It looks like it is going to be a wet wait to vote in Coral Gables.
Alexandra Olsen reports for Associated Press on a new survey that has been carried out asking American workers about the impact coronavirus has had on their working lives. As well as putting millions out of work, the pandemic has left many of those still working fearful, distressed and stretched thin.
A quarter of US workers say they have even considered quitting their jobs as worries related to the pandemic weigh on them, according to a new poll by the Associated Press-NORC Center for Public Affairs Research in collaboration with software company SAP. A fifth say they have taken leave.
About 7 in 10 workers cited juggling their jobs and other responsibilities as a source of stress. Fears of contracting the virus also was a top concern for those working outside the home.
Employers have been responding. The poll finds 57% of workers saying their employer is doing “about the right amount” in regards to the pandemic; 24% say they are “going above and beyond.” Just 18% say their employer is “falling short.”
That satisfaction seems largely related to physical protections from the virus, which overwhelming majorities of workers considered very important.
At least half also say it is very important for their employers to expand sick leave, provide flexibility for caregivers and support mental health, and workers report less satisfaction with efforts in these areas.
Lower income workers were especially likely to have considered quitting – 39% of workers in households earning less than $30,000 annually have considered it, compared to just 23% in higher income households.
John Roman, a senior fellow at NORC at the University of Chicago, said those findings likely reflect fears of exposure of the virus among those who can’t work from home. Hourly wage workers are also less likely to feel attachment to a job, making them more likely to search for safer work, he said.
“This is perhaps the most surprising finding,” Roman said. “The people who can least afford to lose their jobs are leaving jobs in higher numbers. But it fits with the story that they feel unsafe health-wise.”
CNN’s Harry Enten was asking the question last night, why is Biden putting so many red states in play?
Biden seems to be leading or is quite competitive in a lot of states that Trump carried fairly easily four years ago. These include Georgia, Iowa, Ohio and even Texas. I get asked often whether I believe that Biden has a shot in these states.
The short answer is yes. It makes a lot of sense given the national polling that Biden is putting a lot of seemingly red states into play. This doesn’t mean he’ll ultimately carry any of these states. If the national race tightens, these states will probably fall into Trump’s column.
For now though, Biden is leading in the national polls by about 10 points. That’s 8 points better than Hillary Clinton won the national popular vote by in 2016.
There is, of course, no guarantee that the states will ultimately shift uniformly based upon the national result. They didn’t in 2016, when Trump did much better in the Midwest than you would have thought given a national swing of 2 points from the 2012 result.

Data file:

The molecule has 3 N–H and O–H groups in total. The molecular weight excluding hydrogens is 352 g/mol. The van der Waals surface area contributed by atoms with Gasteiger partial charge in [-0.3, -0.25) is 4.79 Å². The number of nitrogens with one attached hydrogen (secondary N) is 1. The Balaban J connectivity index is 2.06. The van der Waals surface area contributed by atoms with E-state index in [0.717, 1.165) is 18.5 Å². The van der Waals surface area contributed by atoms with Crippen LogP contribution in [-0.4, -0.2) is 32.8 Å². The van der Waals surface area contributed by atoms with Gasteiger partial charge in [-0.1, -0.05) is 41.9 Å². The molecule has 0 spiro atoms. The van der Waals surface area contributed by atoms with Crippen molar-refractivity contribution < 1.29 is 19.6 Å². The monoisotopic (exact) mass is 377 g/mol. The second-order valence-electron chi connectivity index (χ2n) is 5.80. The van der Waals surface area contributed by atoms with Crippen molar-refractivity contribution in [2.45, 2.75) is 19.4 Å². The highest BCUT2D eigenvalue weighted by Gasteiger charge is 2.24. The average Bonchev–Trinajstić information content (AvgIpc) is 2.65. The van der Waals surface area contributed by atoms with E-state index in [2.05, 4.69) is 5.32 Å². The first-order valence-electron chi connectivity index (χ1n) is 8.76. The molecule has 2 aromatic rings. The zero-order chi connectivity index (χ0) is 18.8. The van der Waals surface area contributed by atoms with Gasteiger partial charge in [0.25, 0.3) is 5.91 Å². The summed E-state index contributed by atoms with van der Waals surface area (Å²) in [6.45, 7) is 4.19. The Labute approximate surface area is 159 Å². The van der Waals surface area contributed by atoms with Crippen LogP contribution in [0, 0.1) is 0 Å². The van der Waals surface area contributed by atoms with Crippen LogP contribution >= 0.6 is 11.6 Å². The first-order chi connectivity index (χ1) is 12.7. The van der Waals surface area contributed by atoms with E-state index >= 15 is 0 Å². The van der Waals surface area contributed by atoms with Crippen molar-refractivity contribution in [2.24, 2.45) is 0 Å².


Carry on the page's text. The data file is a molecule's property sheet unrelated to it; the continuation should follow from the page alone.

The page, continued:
But the reason for what happened in 2016 is fairly simple: Trump vastly outperformed Mitt Romney among White voters without a college degree, and the Midwest has a disproportionate share of them.
All of these states are in play, and we shouldn’t be shocked by it. When there’s a big swing, as the national polls imply in 2020, there are going to be some seemingly shocking results.
Read more here: CNN – Why Biden is putting so many red states in play
Texas senator John Cornyn has begun trying to distance himself from Donald Trump. Martin Pengelly reports for us:
A member of Republican leadership in the US Senate has likened his relationship with Donald Trump to a marriage, and said that he was “maybe like a lot of women who get married and think they’re going to change their spouse, and that doesn’t usually work out very well.”
The Texas senator John Cornyn’s comments, to the Fort Worth Star-Telegram, are the latest instance of a Republican under electoral pressure seeking to distance himself from an unpopular president, however gingerly, as polling day looms. Democrats are favoured to take the Senate, potentially leading to unified government in Washington.
“I think what we found is that we’re not going to change President Trump,” Cornyn said. “He is who he is. You either love him or hate him, and there’s not much in between.
“What I tried to do is not get into public confrontations and fights with him because, as I’ve observed, those usually don’t end too well.”
Trump spent some of the weekend in a public fight with Senator Ben Sasse of Nebraska. Sasse criticised Trump in a call with constituents, lamenting among other things his treatment of women and the way he “kisses dictators’ butts” and “flirts with white supremacists”.
Trump fired back with insults, forcing Republican National Committee chair Ronna McDaniel on to the defensive on the Sunday talkshows.
Sasse is more or less assured of re-election in two weeks’ time but his prediction of a “bloodbath” for Senate Republicans with an unpopular president at the top of ticket may have stung Trump – and McDaniel – the most.